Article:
Latuda (lurasidone)

Latuda (lurasidone)
Brand name: Latuda®
Active ingredient name: Lurasidone
Type of drug: Atypical antipsychotic
Available in Canada from: Sunovion Pharmaceuticals Canada Inc.
Form: Oral tablets 
Generic: No
Listed on Ontario formulary: Yes 
(with suggested criteria for coverage*)
*This product has a therapeutic note, which suggests a physician should prescribe it for the treatment of schizophrenia in individuals who have not responded to or have not tolerated another less expensive antipsychotic medication.
What this means is that for most individuals with schizophrenia Latuda will not be a first line medication choice.  Each physician will assess the use of this medication on a case by case basis.  If this medication is deemed appropriate for you it will be covered by the Ontario Drug Benefit program.

What is Latuda used for?
Latuda is used to treat the symptoms of schizophrenia in adults. It can be used alone or in combination with other therapies for schizophrenia. Latuda is sometimes used to treat other conditions, such as bipolar disorder. Talk to your doctor to understand why you are taking Latuda.
How should I take Latuda?
Latuda should be taken with food to increase the absorption of the medication into the bloodstream. 
How much Latuda should I take?
Latuda is available in 40, 80 and 120 mg tablets in Canada. 
Adults: The dose range for Latuda is 40-160 mg daily. The usual dose for most adults is 40 to 80 mg once per day. Your doctor may prescribe doses that are higher than 160 mg based on your individual situation. Talk to your doctor about your dose.

What are the common side effects seen with Latuda? 

The most common side effects of Latuda include:
  • Drowsiness
  • Abnormal movements (extrapyramidal side effects)
  • Restlessness (akathisia)
  • Nausea
  • Changes in monthly menstrual cycle (amenorrhea)
  • Decreased sexual interest and/or function
  • Swelling of breasts and milk production in males and females
What are rare, but potentially serious side effects seen with Latuda?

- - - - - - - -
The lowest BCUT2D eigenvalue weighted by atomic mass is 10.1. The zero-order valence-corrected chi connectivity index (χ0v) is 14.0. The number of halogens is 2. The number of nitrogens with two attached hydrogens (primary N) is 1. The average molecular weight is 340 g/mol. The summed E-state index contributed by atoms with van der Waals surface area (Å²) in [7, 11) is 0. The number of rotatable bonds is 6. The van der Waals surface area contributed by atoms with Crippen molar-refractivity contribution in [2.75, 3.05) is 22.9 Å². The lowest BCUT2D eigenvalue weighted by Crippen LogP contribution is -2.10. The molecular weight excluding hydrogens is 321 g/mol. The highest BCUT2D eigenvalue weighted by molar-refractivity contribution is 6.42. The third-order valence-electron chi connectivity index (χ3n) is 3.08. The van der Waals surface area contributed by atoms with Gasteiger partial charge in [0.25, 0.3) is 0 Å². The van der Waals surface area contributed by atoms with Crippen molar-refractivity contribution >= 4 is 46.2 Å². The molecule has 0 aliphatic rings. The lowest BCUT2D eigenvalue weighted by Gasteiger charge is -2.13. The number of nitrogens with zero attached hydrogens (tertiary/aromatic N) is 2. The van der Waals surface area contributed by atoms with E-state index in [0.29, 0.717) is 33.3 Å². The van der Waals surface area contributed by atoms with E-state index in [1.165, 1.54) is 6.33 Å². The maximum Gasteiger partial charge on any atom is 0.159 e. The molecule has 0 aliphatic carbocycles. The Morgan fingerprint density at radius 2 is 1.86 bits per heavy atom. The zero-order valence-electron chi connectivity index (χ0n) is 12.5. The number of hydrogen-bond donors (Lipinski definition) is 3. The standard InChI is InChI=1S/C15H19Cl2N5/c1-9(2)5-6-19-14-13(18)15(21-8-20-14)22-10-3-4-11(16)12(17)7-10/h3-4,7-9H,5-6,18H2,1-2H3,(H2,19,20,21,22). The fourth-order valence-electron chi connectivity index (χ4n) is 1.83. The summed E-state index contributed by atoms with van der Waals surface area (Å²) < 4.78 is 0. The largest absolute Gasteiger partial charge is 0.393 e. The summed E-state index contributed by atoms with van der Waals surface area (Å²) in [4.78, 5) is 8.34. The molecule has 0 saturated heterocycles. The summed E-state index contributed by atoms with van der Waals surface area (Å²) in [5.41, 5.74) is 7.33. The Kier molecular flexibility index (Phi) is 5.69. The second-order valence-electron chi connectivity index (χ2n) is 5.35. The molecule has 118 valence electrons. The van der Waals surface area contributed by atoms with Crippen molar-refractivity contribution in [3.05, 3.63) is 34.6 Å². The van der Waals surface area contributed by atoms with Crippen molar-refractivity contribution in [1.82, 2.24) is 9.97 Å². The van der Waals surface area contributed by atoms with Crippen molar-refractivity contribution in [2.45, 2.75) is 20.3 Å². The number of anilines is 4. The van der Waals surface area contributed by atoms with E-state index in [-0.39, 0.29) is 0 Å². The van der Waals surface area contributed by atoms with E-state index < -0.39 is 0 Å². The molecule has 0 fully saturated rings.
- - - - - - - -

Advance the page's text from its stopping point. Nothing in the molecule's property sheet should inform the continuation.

• Decreased white blood cell count (agranulocytosis)
  • Cerebrovascular event (stroke)
  • Anaphylactic reaction (severe allergy)
  • Diabetic ketoacidosis (DKA)
  • Neuroleptic malignant syndrome (NMS)
Elderly individuals with dementia-related psychosis treated with antipsychotic medication are at an increased risk of death compared to individuals not receiving antipsychotics. Most deaths appear to be either cardiovascular or infectious. Latuda is not approved for the treatment of dementia-related psychosis. Some individuals with dementia may however be treated with this medication. Discuss the potential risks and benefits of this medication with your doctor for this indication.

What medications interact with Latuda?
Tell all your doctors, pharmacists, and dentists that you are taking Latuda. You should also tell your doctor or pharmacist if you are taking any other medications, including those obtained without a prescription and herbal and vitamin products. When the levels of a medication are increased or decreased in your bloodstream, this can affect the medication’s efficacy and safety.

The following drugs might increase the levels of Latuda in your bloodstream:
  • Ketoconazole (antifungal)
  • Diltiazem·        
  • Grapefruit juice
The following drug might decrease the levels of Latuda in your bloodstream:
  • Carbamazepine (anticonvulsant)
  • St. John’s Wort (herbal medication)
  • Rifampin
The following types of medications may interact with Latuda:
  • Certain medications for  allergies (e.g., Benadryl [diphenhydramine])
  • Certain medications for sleep (e.g., lorazepam, zopiclone)
  • Certain medications for pain (e.g., fentanyl)
  • Antiparkinson's Agents (dopamine agonists)